The initial active phase of the flight under power of the first, second and third stage of the Soyuz lasted eight minutes and 49 seconds. Upon completing their job, all the boosters and segments of the payload fairing fell back into the ocean. The first powered phase of the flight concluded with the separation of the third stage from the upper composite, which included the Fregat-M upper stage and the SES-15 satellite. At that time, the Fregat/SES-15 stack was approaching the highest point of its trajectory 200 kilometers above the Earth's surface.


Flight profile of the SES-15 mission.

After the separation from the third stage, Fregat fired its main engine for almost 14 minutes, pushing the payload into an elliptical (egg-shaped) transfer orbit with an apogee of 31,431 kilometers, just short of the geostationary altitude. The stack then continued a passive climb along the transfer orbit for around four and a half hours. Near the apogee, the Fregat re-started its main engine for a burn lasting less than a minute. The maneuver formed a target orbit of the mission.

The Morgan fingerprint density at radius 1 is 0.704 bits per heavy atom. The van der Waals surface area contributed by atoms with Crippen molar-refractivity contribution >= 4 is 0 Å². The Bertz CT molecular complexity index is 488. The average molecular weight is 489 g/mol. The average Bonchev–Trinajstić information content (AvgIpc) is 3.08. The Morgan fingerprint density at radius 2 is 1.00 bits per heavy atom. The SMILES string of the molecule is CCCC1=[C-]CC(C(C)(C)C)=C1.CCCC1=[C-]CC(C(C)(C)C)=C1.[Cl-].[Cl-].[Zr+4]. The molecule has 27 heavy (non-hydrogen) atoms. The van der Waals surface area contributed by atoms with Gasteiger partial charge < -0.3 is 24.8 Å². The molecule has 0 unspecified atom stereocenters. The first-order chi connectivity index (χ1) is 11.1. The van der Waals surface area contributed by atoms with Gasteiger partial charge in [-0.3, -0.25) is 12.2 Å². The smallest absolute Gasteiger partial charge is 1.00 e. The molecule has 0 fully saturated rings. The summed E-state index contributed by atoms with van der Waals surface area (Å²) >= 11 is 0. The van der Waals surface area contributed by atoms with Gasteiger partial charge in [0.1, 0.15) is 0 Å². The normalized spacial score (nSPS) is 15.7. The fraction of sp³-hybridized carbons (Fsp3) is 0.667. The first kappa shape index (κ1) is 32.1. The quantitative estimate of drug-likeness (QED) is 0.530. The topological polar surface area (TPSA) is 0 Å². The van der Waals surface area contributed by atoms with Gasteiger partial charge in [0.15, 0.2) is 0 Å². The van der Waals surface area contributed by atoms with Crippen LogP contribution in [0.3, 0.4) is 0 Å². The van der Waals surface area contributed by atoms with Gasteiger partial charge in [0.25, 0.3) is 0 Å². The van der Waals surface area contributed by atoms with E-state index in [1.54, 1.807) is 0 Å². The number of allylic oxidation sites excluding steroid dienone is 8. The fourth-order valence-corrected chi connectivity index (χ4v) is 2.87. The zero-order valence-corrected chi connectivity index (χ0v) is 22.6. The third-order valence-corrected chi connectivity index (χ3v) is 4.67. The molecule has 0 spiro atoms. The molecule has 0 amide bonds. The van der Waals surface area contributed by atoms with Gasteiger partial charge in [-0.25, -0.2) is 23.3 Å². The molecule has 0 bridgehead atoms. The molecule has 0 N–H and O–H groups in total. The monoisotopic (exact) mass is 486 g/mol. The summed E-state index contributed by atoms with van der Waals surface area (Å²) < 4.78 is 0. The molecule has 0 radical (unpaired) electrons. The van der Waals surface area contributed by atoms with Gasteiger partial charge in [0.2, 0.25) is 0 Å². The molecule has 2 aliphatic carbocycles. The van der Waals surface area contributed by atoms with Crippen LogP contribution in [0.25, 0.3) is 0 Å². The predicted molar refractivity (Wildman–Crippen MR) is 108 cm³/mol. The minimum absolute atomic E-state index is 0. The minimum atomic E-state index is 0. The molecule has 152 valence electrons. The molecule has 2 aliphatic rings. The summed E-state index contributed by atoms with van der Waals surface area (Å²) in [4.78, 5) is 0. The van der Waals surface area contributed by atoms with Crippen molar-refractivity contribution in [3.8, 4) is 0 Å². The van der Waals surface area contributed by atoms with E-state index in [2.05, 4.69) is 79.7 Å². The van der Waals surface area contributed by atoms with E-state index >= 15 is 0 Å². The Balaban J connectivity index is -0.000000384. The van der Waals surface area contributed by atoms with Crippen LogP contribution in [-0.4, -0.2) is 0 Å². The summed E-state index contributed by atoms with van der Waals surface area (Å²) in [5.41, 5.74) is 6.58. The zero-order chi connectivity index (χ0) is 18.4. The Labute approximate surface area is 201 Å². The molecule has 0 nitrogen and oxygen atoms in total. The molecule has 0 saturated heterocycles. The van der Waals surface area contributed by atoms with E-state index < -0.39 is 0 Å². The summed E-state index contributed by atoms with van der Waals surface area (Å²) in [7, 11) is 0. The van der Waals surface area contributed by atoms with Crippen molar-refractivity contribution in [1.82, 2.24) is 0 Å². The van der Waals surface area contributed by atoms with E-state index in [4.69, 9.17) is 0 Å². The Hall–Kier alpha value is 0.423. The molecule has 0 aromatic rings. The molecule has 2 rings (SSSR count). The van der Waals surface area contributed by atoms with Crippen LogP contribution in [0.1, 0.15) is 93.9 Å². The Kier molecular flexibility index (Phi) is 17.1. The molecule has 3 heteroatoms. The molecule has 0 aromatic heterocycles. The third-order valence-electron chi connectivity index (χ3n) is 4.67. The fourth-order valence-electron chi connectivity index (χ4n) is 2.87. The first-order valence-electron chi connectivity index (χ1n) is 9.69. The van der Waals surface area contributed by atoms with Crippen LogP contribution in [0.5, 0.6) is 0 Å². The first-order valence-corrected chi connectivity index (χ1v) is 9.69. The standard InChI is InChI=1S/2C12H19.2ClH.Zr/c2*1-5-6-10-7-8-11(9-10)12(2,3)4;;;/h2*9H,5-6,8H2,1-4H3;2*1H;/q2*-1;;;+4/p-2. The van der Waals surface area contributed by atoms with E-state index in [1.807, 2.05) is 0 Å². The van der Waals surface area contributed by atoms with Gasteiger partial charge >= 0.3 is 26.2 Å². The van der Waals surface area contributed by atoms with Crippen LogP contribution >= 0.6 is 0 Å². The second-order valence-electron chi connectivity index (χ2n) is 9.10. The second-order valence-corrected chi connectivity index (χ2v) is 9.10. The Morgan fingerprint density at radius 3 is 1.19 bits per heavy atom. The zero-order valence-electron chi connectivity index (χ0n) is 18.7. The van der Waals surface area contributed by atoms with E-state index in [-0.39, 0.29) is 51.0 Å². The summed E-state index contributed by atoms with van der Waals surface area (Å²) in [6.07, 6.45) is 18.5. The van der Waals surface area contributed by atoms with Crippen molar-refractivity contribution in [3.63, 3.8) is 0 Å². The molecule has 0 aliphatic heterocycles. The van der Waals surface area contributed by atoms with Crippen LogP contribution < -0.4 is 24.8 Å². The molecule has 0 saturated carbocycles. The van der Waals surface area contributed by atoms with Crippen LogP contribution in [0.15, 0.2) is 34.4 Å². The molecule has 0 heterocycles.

Around 20 minutes later, the SES-15 satellite separate from the Fregat into a 2,200 by 31,300-kilometer orbit with an inclination 6 degrees toward the Equator. Free from its cargo, the Fregat was expected to perform a short collision avoidance maneuver entering a 2,341 by 31,312-kilometer orbit.

Shortly after the separation, the spacecraft was to turn on its telemetry transmitters and establish contact with ground control. Engineers were then to oversee the release and deployment of its reflectors and solar arrays and the activation of the satellite's electric propulsion system. The SES-15 spacecraft was expected to use it to enter the proper geostationary orbit in around a month after launch and position itself 129 degrees West longitude over the Equator.